Alexander NEILSON Jr.
Alexander NEILSON Sr.
now James NEILSON
Widow Martha NEILSON
John ROSS Jr.
Rev. George SAMPSON
30 June 1900 – The inhabitants of Ballykelly, Carrickhue, and Faughanvale will find something to interest them in the following sketch, which is entitled, Faughanvale, a parish in the barony of Tirkeran, county of Londonderry, and province of Ulster, 8 miles (S.E.) from Londonderry on the mail coach road to Coleraine, containing 6,218 inhabitants. This parish, which is bounded on the north by Lough Foyle, and comprises, according to the ordnance survey, 18,582¼ statute acres, the greater portion of which was granted in 1609 by James, (King James 1st) to the Grocer’s Company of London, who in 1619, erected a strong and handsome castle, surrounded by a bawn, in which they placed a powerful garrison.
In the war of 1641 the castle sustained a siege for several months, and resolutely held out against the parliament armies till the garrison was relieved. It was again besieged and finally taken and dismantled by the parliament. The ruins were standing till 1823, when they were removed and the present glebe house erected on the site. Of the remainder of the parish part is held in perpetuity, equally, by Lecky ALEXANDER Esq. and the heirs of the late Sir Wm. PONSONBY, who pay a chief rent of £200 per annum to the Goldsmith’s Company. Part belongs to Major SCOTT; part to the See of Derry and a few of the native townlands in the Grocers proportion, to the Marquess of Londonderry. The land is generally fertile especially around the villages of Faughanvale and Muff and the system of agriculture has been much improved under the auspices of the North-West Agricultural Society and the gentry resident in the district. Many thousand acres of bog and waste land have been reclaimed and brought into profitable cultivation. The lands are well-drained and fenced and there are extensive and flourishing plantations, exclusively of the ancient oak woods of Walworth, which are principally in this parish. At Creggan and Tullynee are quarries of excellent slate, but they are only partially worked and principally for flags and tombstones.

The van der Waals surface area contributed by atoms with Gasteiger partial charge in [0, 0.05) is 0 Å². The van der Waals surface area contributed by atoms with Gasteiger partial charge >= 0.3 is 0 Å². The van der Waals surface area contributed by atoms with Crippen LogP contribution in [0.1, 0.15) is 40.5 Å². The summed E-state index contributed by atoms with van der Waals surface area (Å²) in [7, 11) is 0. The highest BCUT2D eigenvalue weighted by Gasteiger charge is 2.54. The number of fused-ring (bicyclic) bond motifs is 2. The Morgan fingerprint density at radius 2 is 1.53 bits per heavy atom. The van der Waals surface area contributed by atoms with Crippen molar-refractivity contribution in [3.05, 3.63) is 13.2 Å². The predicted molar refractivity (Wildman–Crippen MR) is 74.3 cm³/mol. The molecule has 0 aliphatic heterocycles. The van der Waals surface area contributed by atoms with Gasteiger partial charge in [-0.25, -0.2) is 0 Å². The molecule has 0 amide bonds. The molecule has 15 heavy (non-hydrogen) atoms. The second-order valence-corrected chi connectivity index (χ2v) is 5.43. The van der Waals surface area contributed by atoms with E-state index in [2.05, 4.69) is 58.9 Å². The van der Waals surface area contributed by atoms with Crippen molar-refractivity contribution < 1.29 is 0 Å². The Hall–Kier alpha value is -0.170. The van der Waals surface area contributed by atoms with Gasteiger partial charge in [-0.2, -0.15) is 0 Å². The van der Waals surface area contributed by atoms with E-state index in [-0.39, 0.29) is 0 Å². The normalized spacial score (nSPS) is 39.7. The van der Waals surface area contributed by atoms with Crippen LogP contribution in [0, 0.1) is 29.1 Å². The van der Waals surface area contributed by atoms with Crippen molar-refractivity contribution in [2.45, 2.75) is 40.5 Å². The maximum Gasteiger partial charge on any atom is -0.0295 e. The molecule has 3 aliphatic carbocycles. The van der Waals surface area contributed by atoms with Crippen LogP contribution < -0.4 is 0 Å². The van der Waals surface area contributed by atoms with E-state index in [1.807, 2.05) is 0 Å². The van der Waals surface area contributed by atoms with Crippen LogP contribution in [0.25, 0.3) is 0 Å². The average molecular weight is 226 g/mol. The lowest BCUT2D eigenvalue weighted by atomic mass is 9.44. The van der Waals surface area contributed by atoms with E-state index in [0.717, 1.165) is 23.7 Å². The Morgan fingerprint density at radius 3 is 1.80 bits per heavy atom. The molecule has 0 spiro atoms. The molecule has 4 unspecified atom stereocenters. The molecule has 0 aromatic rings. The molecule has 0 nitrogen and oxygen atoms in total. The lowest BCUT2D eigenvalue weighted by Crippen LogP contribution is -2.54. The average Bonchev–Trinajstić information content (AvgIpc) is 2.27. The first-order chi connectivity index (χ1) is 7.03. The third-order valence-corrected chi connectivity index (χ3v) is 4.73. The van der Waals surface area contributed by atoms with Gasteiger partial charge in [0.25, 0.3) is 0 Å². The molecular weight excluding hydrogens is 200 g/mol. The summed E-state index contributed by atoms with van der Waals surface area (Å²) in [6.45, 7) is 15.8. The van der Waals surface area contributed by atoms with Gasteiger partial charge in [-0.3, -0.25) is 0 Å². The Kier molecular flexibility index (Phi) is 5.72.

The principal seats are; Willsborough, that of Major SCOTT; the Foyle Park, of Lecky ALEXANDER Esq.; Campsey, of J. QUINN Esq.; Creggan, of T. MAJOR Esq.; Coolafeeney, of T. LECKY Esq.; Muff House, of the Rev. J. CHRISTIE; and Tullybrisland, of T. MAJOR Esq.
A manorial court, in which debts, not exceeding 40s. are recoverable, is held at Muff for that part of the parish which belongs to the Grocer’s Company. The living is a rectory and perpetual curacy in the diocese of Derry, the rectory forming part of the Union of Templemore and of the corps of the deanery of Derry and the curacy in the patronage of the dean. The tithes amount to £700, payable to the dean and the glebe comprises 1,035 statute acres. The curacy was instituted in 1823. The stipend is £96 6s 2d, of which £69 4s 7½d is paid by the dean and £23 1s 6½d from Primate BOULTER’S fund. The glebe house, with a glebe of 10 acres, was given to the curate by the Grocer’s Company. The church, a spacious and handsome edifice, with a square tower crowned with pinnacles, was built in 1821 by a loan of £1,000 from the late Board of First Fruits, near the ruins of a former church built by the Grocer’s Company in 1626, in the village of Muff and about 3 miles distant from the ruins of the ancient parish church.
The R.C. parish is co-extensive with that of the Established Church; the chapel is at Creggan. At Tullinee there is a place of worship for Presbyterians in connection with the Synod of Ulster, of the second class. About 370 children are taught in 6 public schools, of which the parochial school at Muff is supported by a grant of £30 per annum from the trustees of Erasmus Smith’s charity and annual donations from the Grocer’s Company and the rector. The schoolhouse, adjoining the church, a large and handsome edifice, was erected in 1814. A school at Graceteel is under the Fishmonger’s Company, who pay the whole charges for children of cottiers, and one-half for those of farmers, on their estate. Two are aided by the Marquis of Londonderry and Major SCOTT and an agricultural is supported by shareholders and subscribers, and by the labour of the scholars on the farm. There are also 3 private schools, in which are about 150 children and 3 Sunday schools. A valuable donation of sacramental plate and furniture for the altar and pulpit was bequeathed to the church in 1665, by Bishop WILD, who also left £5 for the poor. (Northern Constitution)
Other Sources –
PRONI FIN/5/A/141 Tithe Applotment books also available on film at the LDS library.
Accounts and Papers of the House of Commons, Vol.39
A topographical dictionary of Ireland: by S. Lewis 1840
The Pennsylvania Magazine of History and Biography, Vol. 38, 1914